Obama to Focus on Student Loans at CU-Boulder

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4min 48sec

Colorado ranks third in the nation for the number of students defaulting on student loans. That’ll be on the minds of many CU Boulder students who will be in the audience when President Obama speaks on their campus Tuesday evening. It’s part of a three-stop tour including college campuses in Iowa and North Carolina. Mr. Obama wants Congress to stop an interest rate hike on a popular student loan. The issue hits close to home for many of Colorado’s college students. CPR’s education reporter Jenny Brundin says last year’s graduates owed $23,000 apiece on average.

Here is a transcript of Jenny Brundin's report:

Reporter Jenny Brundin: CU Boulder senior Brittni Hernandez says she’s in better shape than a lot of her peers.

Brittni Hernandez: My student loans are minimal compared to what I would say other students’ are, probably. Just under $15,000. But that sounds crazy for me to say that’s minimal because that’s a lot of money!

Reporter: Nationally, Americans now owe more on student loans than on credit cards. More than a trillion dollars, in fact. Hernandez didn’t want to get heavily in debt. Her mom and her sisters worked hard, scrimped and saved so both she and her mom could go to college. Hernandez earned scholarships to CU Boulder, but they didn’t cover the full four years. To do the stuff other students get to do - like study abroad, take summer classes, and enroll in a fifth year -she had to take out federally-subsidized Stafford loans, and she knows she will struggle to pay them off. Hernandez is appalled that a college education costs so much and has a message for members of Congress.

Hernandez: I want them to ask themselves, why are they in Congress, why do they continue to fight what they fight for what they fight for, why do they come to work every day, and if that has anything to do with the future of this country, and the future of their families quite honestly, then they need to stand up for education as a right.

Reporter: Hernandez’ debt burden may get worse. If Congress doesn’t act by this summer, any student who takes out a new Stafford loan will have to pay double the interest rates. They’ll jump from 3.4% to 6.8%. That also worries students like Rafael Arvizu-Derr, a senior at the University of Colorado Denver.

Rafael Arvizu-Derr : As I get set here to graduate, I do have a fair amount of student loan debt.

Reporter: He spoke at a student government meeting last week, where student leaders passed a resolution opposing a rate hike. In 2007, Congress voted to progressively lower the Stafford interest rate until it reached 3.4% this year. The reduction expires this July. The issue is a big one for Colorado students. 11.5% are defaulting on their student loans, compared to 8.8% nationally. Arvizu-Derr says that with $50,000 in student loans, he's worried about his dreams of becoming a teacher.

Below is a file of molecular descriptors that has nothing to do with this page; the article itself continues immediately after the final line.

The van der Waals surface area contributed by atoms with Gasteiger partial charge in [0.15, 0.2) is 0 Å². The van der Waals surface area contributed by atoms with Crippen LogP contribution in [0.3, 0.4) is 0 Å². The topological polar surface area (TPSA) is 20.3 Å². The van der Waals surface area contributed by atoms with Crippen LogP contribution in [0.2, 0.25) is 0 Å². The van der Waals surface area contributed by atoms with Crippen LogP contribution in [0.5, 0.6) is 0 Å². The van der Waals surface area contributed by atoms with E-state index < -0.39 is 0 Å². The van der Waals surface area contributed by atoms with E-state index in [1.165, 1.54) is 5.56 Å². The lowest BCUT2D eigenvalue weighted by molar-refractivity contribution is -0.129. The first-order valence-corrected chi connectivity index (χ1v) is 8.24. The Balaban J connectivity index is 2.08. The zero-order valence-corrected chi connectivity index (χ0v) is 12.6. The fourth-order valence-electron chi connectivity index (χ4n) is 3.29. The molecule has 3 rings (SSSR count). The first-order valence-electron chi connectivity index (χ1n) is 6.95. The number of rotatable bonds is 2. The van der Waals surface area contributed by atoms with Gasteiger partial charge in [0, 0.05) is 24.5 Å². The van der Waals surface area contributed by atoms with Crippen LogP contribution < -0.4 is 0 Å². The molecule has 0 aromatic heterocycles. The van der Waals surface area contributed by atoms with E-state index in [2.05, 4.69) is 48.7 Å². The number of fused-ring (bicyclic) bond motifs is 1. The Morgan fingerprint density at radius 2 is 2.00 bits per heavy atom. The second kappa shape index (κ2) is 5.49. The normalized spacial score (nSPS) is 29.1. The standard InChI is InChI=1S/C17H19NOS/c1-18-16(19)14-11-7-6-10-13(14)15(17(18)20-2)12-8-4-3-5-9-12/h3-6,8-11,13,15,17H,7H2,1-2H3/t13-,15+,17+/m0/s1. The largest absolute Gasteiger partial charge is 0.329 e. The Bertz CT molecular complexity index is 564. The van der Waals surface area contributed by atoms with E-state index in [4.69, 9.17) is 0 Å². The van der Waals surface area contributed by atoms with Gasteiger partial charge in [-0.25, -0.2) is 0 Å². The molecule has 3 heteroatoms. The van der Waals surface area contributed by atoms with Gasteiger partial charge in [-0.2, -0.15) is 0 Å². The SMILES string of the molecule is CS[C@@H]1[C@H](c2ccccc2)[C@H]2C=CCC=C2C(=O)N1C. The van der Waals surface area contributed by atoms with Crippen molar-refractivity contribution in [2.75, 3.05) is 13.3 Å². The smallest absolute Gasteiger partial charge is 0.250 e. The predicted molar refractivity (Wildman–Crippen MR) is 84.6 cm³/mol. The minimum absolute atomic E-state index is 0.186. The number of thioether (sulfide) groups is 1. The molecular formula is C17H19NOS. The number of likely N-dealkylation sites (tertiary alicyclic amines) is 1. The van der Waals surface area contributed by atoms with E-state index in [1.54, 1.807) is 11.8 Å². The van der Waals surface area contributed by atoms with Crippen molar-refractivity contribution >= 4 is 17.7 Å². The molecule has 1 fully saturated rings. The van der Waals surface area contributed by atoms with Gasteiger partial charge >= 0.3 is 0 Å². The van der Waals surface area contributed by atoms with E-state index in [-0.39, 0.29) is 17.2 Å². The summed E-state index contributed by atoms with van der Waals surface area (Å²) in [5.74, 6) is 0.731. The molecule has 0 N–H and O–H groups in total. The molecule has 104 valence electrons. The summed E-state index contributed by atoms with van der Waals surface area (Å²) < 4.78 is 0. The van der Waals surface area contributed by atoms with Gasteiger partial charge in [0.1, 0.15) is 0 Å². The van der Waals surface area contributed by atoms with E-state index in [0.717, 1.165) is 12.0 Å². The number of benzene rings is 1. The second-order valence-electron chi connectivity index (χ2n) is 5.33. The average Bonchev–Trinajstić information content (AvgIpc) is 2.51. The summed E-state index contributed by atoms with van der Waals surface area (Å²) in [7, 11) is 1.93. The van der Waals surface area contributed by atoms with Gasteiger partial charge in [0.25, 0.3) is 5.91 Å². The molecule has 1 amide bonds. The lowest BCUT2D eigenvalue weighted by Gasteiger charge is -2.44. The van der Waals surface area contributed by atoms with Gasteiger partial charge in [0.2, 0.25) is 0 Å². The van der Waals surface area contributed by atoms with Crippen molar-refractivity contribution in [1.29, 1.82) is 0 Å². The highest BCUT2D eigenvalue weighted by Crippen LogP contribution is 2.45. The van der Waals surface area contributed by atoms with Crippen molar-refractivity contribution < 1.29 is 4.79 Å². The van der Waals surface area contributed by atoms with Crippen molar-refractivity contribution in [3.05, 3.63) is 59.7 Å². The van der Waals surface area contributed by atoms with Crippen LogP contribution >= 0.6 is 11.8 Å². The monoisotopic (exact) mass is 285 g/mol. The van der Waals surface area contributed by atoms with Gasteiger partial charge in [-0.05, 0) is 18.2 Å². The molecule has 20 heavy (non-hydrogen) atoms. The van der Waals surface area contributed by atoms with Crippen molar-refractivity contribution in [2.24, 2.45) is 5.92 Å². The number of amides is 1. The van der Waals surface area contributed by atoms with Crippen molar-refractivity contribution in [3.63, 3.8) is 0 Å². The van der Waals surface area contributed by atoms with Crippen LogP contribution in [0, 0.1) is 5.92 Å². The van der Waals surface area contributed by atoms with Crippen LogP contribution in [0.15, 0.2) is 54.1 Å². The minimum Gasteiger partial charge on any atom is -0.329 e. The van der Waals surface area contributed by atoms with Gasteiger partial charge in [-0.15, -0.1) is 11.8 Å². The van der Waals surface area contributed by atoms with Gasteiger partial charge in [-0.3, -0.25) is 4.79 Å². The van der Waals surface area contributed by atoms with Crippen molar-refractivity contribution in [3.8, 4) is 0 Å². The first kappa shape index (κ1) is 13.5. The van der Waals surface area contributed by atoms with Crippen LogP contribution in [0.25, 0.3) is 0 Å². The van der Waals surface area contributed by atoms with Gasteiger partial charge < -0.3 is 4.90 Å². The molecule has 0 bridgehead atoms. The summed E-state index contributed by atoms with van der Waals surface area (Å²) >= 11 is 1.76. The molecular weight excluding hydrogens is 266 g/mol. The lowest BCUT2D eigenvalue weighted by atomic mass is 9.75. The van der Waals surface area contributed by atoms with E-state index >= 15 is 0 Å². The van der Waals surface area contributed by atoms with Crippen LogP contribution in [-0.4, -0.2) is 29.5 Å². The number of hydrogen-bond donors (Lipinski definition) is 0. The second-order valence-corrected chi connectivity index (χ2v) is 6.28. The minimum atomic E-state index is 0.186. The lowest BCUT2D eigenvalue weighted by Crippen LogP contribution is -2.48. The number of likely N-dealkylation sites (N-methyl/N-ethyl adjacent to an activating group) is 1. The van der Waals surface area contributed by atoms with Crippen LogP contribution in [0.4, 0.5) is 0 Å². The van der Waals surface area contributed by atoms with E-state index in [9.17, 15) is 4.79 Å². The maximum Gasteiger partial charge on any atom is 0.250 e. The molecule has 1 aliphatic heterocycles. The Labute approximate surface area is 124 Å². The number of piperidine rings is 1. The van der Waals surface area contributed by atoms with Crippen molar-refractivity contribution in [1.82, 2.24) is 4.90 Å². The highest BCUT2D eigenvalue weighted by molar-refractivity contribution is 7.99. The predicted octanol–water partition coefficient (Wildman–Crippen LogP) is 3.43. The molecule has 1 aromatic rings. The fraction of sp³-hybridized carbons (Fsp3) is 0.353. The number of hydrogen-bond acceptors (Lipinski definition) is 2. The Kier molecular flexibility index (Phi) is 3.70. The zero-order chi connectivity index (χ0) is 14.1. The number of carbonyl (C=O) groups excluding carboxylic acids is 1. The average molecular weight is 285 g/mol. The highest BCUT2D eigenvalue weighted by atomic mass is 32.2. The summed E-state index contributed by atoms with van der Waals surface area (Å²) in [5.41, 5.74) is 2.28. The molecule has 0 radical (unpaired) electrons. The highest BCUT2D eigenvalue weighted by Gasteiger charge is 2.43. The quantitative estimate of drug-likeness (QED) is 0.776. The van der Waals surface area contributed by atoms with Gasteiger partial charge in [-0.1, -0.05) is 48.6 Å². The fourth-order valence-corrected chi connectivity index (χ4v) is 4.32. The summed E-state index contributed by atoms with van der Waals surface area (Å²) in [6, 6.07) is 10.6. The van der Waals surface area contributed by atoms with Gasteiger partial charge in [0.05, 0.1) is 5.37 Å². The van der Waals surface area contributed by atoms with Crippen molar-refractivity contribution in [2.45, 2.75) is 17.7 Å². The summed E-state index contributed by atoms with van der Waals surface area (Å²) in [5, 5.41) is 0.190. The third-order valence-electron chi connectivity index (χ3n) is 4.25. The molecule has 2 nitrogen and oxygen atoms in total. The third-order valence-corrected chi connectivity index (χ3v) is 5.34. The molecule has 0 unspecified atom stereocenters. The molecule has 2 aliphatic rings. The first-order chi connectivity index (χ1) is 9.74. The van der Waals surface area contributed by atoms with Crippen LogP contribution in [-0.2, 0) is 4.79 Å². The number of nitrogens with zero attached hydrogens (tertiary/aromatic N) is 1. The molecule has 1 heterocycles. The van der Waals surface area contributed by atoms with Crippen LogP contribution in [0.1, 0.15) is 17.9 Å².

Arvizu-Derr : My passion for public service will take me a long way. Education will take me a long way. But with that paycheck going against my student loan debt, it’s like a brick wall.

Reporter: He’s working three jobs now, even as a full-time student. But what he worries about most is that a doubling of interest rates may keep new students from going to college altogether.

Arvizu-Derr: All of us in this room got the chance. We need to make sure that door’s open for the ones that follow.

Reporter: The issue is shaping into a political battle. Many Congressional Republicans like Cory Gardner, who represents Greeley and Fort Collins, say subsidized loans just add to the deficit. Gardner himself is still paying off a student loan, so he says he understands the hardship. But he maintains the core problem is not student loans but an economy that continues to struggle.

Corey Gardner: Half of college graduates are coming out without a job or underemployed, so if they’re paying three percent or six percent, they still can’t afford it no matter what it is.

Reporter: He says a broader question needs to be answered: Are college students getting the value they’re paying for? Barry Fagin is with the Independence Institute, a Colorado think tank that promotes economic freedom. He says no, largely because of subsidized student loans.

Barry Fagin: One of the reasons why tuition is so high is precisely because colleges can get away with it because students aren’t paying with their own money, they’re paying with monopoly money, they’re paying with someone else’s money.

Reporter: Still, studies predict that by 2018, nearly two-thirds of all jobs will require some form of higher education. That’s part of the message the President hopes resonates with young voters when he speaks at CU Boulder tonight. He’ll make his pitch to keep interest rates on student loans from doubling, part of his effort to win over that constituency. But his rival for the White House, Mitt Romney, yesterday announced he also supports extending the low interest rates for federal Stafford loans.

[Photo: CPR]